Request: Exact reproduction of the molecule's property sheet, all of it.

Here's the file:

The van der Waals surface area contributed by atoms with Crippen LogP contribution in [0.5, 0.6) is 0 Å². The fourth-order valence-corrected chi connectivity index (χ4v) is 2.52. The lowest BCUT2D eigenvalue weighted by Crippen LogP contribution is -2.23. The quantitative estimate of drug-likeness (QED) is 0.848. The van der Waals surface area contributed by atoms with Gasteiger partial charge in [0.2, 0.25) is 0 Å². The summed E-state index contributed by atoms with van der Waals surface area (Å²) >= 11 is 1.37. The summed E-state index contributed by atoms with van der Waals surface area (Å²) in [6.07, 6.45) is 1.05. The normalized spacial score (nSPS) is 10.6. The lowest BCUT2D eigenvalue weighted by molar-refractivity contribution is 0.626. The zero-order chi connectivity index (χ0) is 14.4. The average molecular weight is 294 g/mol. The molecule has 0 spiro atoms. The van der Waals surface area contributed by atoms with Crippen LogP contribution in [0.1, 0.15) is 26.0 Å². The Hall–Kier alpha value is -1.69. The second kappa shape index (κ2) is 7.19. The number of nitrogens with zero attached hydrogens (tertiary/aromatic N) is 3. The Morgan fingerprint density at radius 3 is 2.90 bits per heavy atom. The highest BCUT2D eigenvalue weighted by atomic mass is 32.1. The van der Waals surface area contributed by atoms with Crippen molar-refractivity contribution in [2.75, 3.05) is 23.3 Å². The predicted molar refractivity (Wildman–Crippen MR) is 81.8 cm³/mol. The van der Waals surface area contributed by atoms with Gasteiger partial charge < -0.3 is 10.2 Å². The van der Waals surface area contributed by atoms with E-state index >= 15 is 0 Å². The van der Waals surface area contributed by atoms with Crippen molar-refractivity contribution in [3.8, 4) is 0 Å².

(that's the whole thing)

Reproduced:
The van der Waals surface area contributed by atoms with Crippen LogP contribution in [0.5, 0.6) is 0 Å². The fourth-order valence-corrected chi connectivity index (χ4v) is 2.52. The lowest BCUT2D eigenvalue weighted by Crippen LogP contribution is -2.23. The quantitative estimate of drug-likeness (QED) is 0.848. The van der Waals surface area contributed by atoms with Gasteiger partial charge in [0.2, 0.25) is 0 Å². The summed E-state index contributed by atoms with van der Waals surface area (Å²) >= 11 is 1.37. The summed E-state index contributed by atoms with van der Waals surface area (Å²) in [6.07, 6.45) is 1.05. The normalized spacial score (nSPS) is 10.6. The lowest BCUT2D eigenvalue weighted by molar-refractivity contribution is 0.626. The zero-order chi connectivity index (χ0) is 14.4. The average molecular weight is 294 g/mol. The molecule has 0 spiro atoms. The van der Waals surface area contributed by atoms with Crippen LogP contribution in [0.1, 0.15) is 26.0 Å². The Hall–Kier alpha value is -1.69. The second kappa shape index (κ2) is 7.19. The number of nitrogens with zero attached hydrogens (tertiary/aromatic N) is 3. The Morgan fingerprint density at radius 3 is 2.90 bits per heavy atom. The highest BCUT2D eigenvalue weighted by atomic mass is 32.1. The van der Waals surface area contributed by atoms with Crippen molar-refractivity contribution in [2.75, 3.05) is 23.3 Å². The predicted molar refractivity (Wildman–Crippen MR) is 81.8 cm³/mol. The van der Waals surface area contributed by atoms with Gasteiger partial charge < -0.3 is 10.2 Å². The van der Waals surface area contributed by atoms with E-state index >= 15 is 0 Å². The van der Waals surface area contributed by atoms with Crippen molar-refractivity contribution in [3.8, 4) is 0 Å².